• Retired Norwegian StarCraft progamer. Won the 2nd KBK Masters in 2000 at the age of 16 and was featured in a Norwegian televised documentary. He was offered a progaming contract after his win but decided to return home to continue his studies instead.

Canada Protoss Grrrr...

  • Retired French Canadian StarCraft progamer. Best foreigner of his time and one of the most successful foreigners of all time, winning the 2000 Hanaro OSL. After being a highly respected professional gamer, he retired and now works as a web-designer and professional poker player.

France Terran ElkY

  • Formerly one of the top ranked players in the world, now a highly successful poker player. He played on the Hexatron Dream Team and AMD in the early stages of progaming, and stands next to Grrrr... as one of the most successful foreigners, reaching the round of four in the 2002 SKY OSL.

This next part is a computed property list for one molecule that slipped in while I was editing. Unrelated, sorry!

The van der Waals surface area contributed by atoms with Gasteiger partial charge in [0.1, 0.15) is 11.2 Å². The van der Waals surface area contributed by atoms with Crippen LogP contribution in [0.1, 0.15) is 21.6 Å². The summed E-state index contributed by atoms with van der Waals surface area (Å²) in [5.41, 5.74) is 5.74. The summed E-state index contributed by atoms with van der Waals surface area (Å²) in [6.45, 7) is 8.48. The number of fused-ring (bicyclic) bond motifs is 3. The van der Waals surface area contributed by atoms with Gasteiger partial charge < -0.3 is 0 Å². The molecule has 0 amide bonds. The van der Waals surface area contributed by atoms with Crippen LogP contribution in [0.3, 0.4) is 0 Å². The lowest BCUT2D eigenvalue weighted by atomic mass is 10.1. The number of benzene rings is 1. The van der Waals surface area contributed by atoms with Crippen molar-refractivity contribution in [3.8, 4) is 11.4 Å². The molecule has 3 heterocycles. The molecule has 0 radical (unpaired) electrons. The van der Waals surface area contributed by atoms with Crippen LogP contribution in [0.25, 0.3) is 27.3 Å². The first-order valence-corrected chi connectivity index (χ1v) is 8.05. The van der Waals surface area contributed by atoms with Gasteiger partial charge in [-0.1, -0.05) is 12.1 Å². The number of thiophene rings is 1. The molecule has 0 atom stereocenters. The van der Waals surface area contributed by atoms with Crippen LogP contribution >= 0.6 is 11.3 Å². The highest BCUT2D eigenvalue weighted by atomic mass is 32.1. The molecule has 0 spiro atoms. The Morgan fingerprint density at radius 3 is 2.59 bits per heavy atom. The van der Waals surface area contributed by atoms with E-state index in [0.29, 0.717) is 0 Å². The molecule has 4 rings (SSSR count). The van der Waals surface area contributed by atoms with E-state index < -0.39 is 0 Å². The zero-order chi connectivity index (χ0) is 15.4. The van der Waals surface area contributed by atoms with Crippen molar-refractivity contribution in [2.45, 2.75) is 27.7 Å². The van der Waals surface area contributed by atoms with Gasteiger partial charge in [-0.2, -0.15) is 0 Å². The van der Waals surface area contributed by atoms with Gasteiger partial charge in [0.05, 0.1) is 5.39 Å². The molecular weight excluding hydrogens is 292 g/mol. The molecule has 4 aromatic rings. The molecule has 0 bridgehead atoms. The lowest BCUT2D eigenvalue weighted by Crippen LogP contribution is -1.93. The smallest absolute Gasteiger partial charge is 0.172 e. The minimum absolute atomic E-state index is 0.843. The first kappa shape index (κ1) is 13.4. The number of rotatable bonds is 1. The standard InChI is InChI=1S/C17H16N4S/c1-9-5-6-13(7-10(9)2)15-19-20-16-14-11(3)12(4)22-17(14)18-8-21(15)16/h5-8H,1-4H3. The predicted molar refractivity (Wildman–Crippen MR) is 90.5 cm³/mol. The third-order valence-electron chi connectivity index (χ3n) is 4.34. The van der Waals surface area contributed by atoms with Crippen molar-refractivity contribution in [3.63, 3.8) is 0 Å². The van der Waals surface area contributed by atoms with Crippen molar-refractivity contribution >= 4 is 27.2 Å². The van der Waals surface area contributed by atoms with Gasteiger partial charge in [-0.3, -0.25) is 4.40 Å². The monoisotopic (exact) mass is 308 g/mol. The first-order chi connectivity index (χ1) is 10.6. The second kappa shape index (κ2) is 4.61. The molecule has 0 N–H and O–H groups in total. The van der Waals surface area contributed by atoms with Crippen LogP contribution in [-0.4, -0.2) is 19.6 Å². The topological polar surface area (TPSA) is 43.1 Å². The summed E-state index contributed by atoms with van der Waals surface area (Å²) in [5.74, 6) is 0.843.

Norway Terran sVEN

  • He participated in several tournaments in Korea in the early days. He was best Norwegian player with Slayer, and he often lost to him in important tournaments.

Russia Protoss Asmodey

Canada Protoss Smuft

  • Retired Canadian StarCraft progamer. Played for AMD, having a fairly successful career in Korea from 2001-2003.

Netherlands Protoss Nazgul

  • The founder of, Liquid`Nazgul, arrived at Korea in December 2002, joining the AMD team along with Grrrr..., Elky, Gundam, Jinnam and Jinsu. He managed to beat stars like Jinnam (replay) and XellOs on TV and managed to qualify for the OnGameNet Challenge League 2003. Despite these early successes, he moved back to the Netherlands shortly after to pursue an education. He never stopped competing at the WCG national qualifiers though and attended the grand finals four times, from 2001 to 2004.